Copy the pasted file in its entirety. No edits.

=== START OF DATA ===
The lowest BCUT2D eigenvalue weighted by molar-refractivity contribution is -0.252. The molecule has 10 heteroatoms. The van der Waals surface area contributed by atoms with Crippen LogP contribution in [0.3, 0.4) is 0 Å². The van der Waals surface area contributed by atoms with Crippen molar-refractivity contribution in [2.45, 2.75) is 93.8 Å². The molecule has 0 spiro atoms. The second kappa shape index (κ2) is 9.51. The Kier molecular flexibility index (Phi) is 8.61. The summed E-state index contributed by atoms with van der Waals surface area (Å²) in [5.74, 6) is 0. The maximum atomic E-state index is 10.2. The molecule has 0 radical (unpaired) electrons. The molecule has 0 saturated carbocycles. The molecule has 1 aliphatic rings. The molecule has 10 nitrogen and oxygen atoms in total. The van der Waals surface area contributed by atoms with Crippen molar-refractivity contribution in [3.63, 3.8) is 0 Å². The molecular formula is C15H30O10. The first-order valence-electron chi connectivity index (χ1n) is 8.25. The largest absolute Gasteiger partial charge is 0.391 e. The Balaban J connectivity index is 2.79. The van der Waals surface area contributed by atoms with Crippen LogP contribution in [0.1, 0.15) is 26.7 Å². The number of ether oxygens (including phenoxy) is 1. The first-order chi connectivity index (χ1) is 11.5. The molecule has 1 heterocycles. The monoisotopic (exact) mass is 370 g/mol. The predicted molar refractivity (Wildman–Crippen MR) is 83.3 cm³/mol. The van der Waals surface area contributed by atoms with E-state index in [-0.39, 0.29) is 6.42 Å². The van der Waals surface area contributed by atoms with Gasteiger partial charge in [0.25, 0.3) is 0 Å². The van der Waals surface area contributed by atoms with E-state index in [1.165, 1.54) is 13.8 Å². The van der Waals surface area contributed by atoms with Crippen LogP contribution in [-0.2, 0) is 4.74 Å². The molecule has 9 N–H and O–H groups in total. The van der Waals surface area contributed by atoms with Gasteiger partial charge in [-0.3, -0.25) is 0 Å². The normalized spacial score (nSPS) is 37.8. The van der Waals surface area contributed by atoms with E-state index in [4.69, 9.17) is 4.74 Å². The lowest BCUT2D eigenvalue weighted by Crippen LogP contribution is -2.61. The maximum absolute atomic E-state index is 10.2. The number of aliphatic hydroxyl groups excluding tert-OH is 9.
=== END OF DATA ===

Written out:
The lowest BCUT2D eigenvalue weighted by molar-refractivity contribution is -0.252. The molecule has 10 heteroatoms. The van der Waals surface area contributed by atoms with Crippen LogP contribution in [0.3, 0.4) is 0 Å². The van der Waals surface area contributed by atoms with Crippen molar-refractivity contribution in [2.45, 2.75) is 93.8 Å². The molecule has 0 spiro atoms. The second kappa shape index (κ2) is 9.51. The Kier molecular flexibility index (Phi) is 8.61. The summed E-state index contributed by atoms with van der Waals surface area (Å²) in [5.74, 6) is 0. The maximum atomic E-state index is 10.2. The molecule has 0 radical (unpaired) electrons. The molecule has 0 saturated carbocycles. The molecule has 1 aliphatic rings. The molecule has 10 nitrogen and oxygen atoms in total. The van der Waals surface area contributed by atoms with Crippen molar-refractivity contribution in [3.63, 3.8) is 0 Å². The molecular formula is C15H30O10. The first-order valence-electron chi connectivity index (χ1n) is 8.25. The largest absolute Gasteiger partial charge is 0.391 e. The Balaban J connectivity index is 2.79. The van der Waals surface area contributed by atoms with Crippen LogP contribution in [0.1, 0.15) is 26.7 Å². The number of ether oxygens (including phenoxy) is 1. The first-order chi connectivity index (χ1) is 11.5. The molecule has 1 heterocycles. The monoisotopic (exact) mass is 370 g/mol. The predicted molar refractivity (Wildman–Crippen MR) is 83.3 cm³/mol. The van der Waals surface area contributed by atoms with E-state index in [-0.39, 0.29) is 6.42 Å². The van der Waals surface area contributed by atoms with Gasteiger partial charge in [0.25, 0.3) is 0 Å². The van der Waals surface area contributed by atoms with E-state index in [1.165, 1.54) is 13.8 Å². The van der Waals surface area contributed by atoms with Crippen LogP contribution in [-0.2, 0) is 4.74 Å². The molecule has 9 N–H and O–H groups in total. The van der Waals surface area contributed by atoms with Gasteiger partial charge in [-0.3, -0.25) is 0 Å². The normalized spacial score (nSPS) is 37.8. The van der Waals surface area contributed by atoms with E-state index in [4.69, 9.17) is 4.74 Å². The lowest BCUT2D eigenvalue weighted by Crippen LogP contribution is -2.61. The maximum absolute atomic E-state index is 10.2. The number of aliphatic hydroxyl groups excluding tert-OH is 9.